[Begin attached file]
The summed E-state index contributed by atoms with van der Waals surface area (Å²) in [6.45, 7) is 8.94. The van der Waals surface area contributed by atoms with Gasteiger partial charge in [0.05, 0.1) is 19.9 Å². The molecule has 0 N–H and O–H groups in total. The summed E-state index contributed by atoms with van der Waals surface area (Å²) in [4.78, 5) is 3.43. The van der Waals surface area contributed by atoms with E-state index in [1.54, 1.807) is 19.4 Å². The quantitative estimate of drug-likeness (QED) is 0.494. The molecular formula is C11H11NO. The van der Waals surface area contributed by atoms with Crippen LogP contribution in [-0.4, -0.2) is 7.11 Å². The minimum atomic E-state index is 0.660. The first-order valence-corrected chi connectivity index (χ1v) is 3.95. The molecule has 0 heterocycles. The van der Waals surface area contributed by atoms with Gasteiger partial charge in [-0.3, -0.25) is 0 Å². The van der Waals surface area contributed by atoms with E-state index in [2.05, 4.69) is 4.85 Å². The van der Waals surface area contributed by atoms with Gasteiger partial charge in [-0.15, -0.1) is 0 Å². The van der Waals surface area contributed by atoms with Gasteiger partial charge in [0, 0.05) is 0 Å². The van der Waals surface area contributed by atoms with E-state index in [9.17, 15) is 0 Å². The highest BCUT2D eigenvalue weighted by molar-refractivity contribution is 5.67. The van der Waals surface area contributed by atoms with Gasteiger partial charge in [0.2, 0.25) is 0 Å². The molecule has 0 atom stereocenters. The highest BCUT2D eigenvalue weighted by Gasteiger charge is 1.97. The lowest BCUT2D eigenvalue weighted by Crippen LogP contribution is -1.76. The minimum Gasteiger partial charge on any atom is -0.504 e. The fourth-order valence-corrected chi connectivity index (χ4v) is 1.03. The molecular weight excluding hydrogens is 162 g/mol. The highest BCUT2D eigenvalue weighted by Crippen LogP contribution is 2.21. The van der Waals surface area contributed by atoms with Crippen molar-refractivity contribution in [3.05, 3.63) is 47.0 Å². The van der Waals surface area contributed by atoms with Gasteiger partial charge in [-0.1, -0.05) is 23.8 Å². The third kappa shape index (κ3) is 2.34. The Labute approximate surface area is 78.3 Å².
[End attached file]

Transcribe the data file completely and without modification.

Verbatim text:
The summed E-state index contributed by atoms with van der Waals surface area (Å²) in [6.45, 7) is 8.94. The van der Waals surface area contributed by atoms with Gasteiger partial charge in [0.05, 0.1) is 19.9 Å². The molecule has 0 N–H and O–H groups in total. The summed E-state index contributed by atoms with van der Waals surface area (Å²) in [4.78, 5) is 3.43. The van der Waals surface area contributed by atoms with E-state index in [1.54, 1.807) is 19.4 Å². The quantitative estimate of drug-likeness (QED) is 0.494. The molecular formula is C11H11NO. The van der Waals surface area contributed by atoms with Crippen LogP contribution in [-0.4, -0.2) is 7.11 Å². The minimum atomic E-state index is 0.660. The first-order valence-corrected chi connectivity index (χ1v) is 3.95. The molecule has 0 heterocycles. The van der Waals surface area contributed by atoms with Gasteiger partial charge in [-0.3, -0.25) is 0 Å². The van der Waals surface area contributed by atoms with E-state index in [2.05, 4.69) is 4.85 Å². The van der Waals surface area contributed by atoms with Gasteiger partial charge in [-0.15, -0.1) is 0 Å². The van der Waals surface area contributed by atoms with Gasteiger partial charge in [0, 0.05) is 0 Å². The van der Waals surface area contributed by atoms with E-state index in [9.17, 15) is 0 Å². The highest BCUT2D eigenvalue weighted by molar-refractivity contribution is 5.67. The van der Waals surface area contributed by atoms with Gasteiger partial charge in [0.2, 0.25) is 0 Å². The molecule has 0 atom stereocenters. The highest BCUT2D eigenvalue weighted by Gasteiger charge is 1.97. The lowest BCUT2D eigenvalue weighted by Crippen LogP contribution is -1.76. The minimum Gasteiger partial charge on any atom is -0.504 e. The fourth-order valence-corrected chi connectivity index (χ4v) is 1.03. The molecular weight excluding hydrogens is 162 g/mol. The highest BCUT2D eigenvalue weighted by Crippen LogP contribution is 2.21. The van der Waals surface area contributed by atoms with Crippen molar-refractivity contribution in [3.05, 3.63) is 47.0 Å². The van der Waals surface area contributed by atoms with Gasteiger partial charge in [-0.1, -0.05) is 23.8 Å². The third kappa shape index (κ3) is 2.34. The Labute approximate surface area is 78.3 Å².